Assessment value increases in Valley
The value of houses in the Comox Valley exceeds $5.2 billion — compared to $4.975 billion last year — according to the latest figures from BC Assessment.
The 2011 assessment roll pegs the average value of a single-family dwelling in Courtenay at close to $315,000, a $20,000 increase from the previous year.
In Comox, houses are valued at an average of $325,200, also a $20,000 jump from the 2010 assessment roll.
In Cumberland, single family units have jumped from $245,000 to $260,000 over the past year.
While strata condominiums in Courtenay and Comox are worth a little less, the assessment office says commercial properties in the Valley have increased in value.
“Most homeowners in Courtenay, Comox and Cumberland will see modest changes in the range of minus-five per cent to plus-10 per cent from the 2010 assessment roll,” Vancouver Island regional assessor Bill MacGougan said in a news release.
For the first time in the history of the province, according to BC Assessment, the total value of all 1.9 million real estate properties on the assessment roll has surpassed $1 trillion.
Ray Francis, past-president of the Vancouver Island Real Estate Board, suggests the numbers need to be taken with a grain of salt.
Essentially for homeowners, a higher value means higher property taxes.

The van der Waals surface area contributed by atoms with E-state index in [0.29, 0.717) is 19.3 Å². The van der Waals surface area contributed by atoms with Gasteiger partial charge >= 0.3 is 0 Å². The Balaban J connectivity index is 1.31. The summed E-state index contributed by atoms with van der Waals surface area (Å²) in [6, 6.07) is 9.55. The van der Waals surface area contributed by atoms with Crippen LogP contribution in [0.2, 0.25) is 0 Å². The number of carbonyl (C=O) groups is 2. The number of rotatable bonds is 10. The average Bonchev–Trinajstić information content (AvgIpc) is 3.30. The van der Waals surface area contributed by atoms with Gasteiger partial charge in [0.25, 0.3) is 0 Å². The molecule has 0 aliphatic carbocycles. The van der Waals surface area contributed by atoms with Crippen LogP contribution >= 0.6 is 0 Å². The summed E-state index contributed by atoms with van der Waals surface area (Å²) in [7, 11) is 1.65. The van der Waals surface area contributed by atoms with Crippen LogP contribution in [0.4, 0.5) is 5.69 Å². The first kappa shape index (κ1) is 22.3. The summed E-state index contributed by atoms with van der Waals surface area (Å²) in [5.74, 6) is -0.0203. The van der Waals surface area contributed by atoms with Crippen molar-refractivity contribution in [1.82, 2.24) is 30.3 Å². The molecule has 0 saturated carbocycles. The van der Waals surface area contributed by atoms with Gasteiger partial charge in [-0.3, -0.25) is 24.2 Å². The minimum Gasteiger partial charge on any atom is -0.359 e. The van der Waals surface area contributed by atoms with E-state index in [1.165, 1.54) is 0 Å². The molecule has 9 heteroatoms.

“I don’t see the market has increased in relation to what the assessments have,” said Francis, who is curious as to how BC Assessment came up with the numbers. “I know from a realtor’s point of view that our market has not increased 10 per cent.
“In fact, according to the stats of our real estate board, the Comox Valley dropped four per cent last year in value. Seeing it on the front lines, we can see that, in order for people to sell, they’ve had to reduce the prices and become more realistic.”
As an example, he has not been able to sell a condo after dropping the price to $159,000. The owner had paid $194,000.
Assessments are the estimate of a property’s market value as of July 1, 2010, which “ensures an equitable property assessment base for property taxation,” BC Assessment said.
Changes in property assessments reflect movement in the real estate market and can vary from property to property. Values are based on sales, as well as size, age, quality, condition, view and location.
“Maybe this was a year of reassessment for everybody,” said Francis, who notes current market conditions favour buyers. “It’s a good time for people to put their houses on the market because there’s not a lot of competition right now. Things are selling. December and January have been very brisk for us.”
Property owners can expect to receive their 2011 assessment notice in the next few days. Those who feel their assessment does not reflect market value or who see incorrect information are advised to contact the office indicated on their notice as soon as possible.
Those still concerned after speaking to an appraiser can submit an appeal by Jan. 31.
The Courtenay Assessment Office is at 2488 Idiens Way. Office hours in January are 8:30 a.m. to 5 p.m. Monday to Friday.
BC Assessment provides a listing of property assessments and sales at www.bcassessment.ca. Click on the e-valueBC link. Copies of neighbourhood assessments are also available at area offices, and at most municipal halls and government agent’s offices.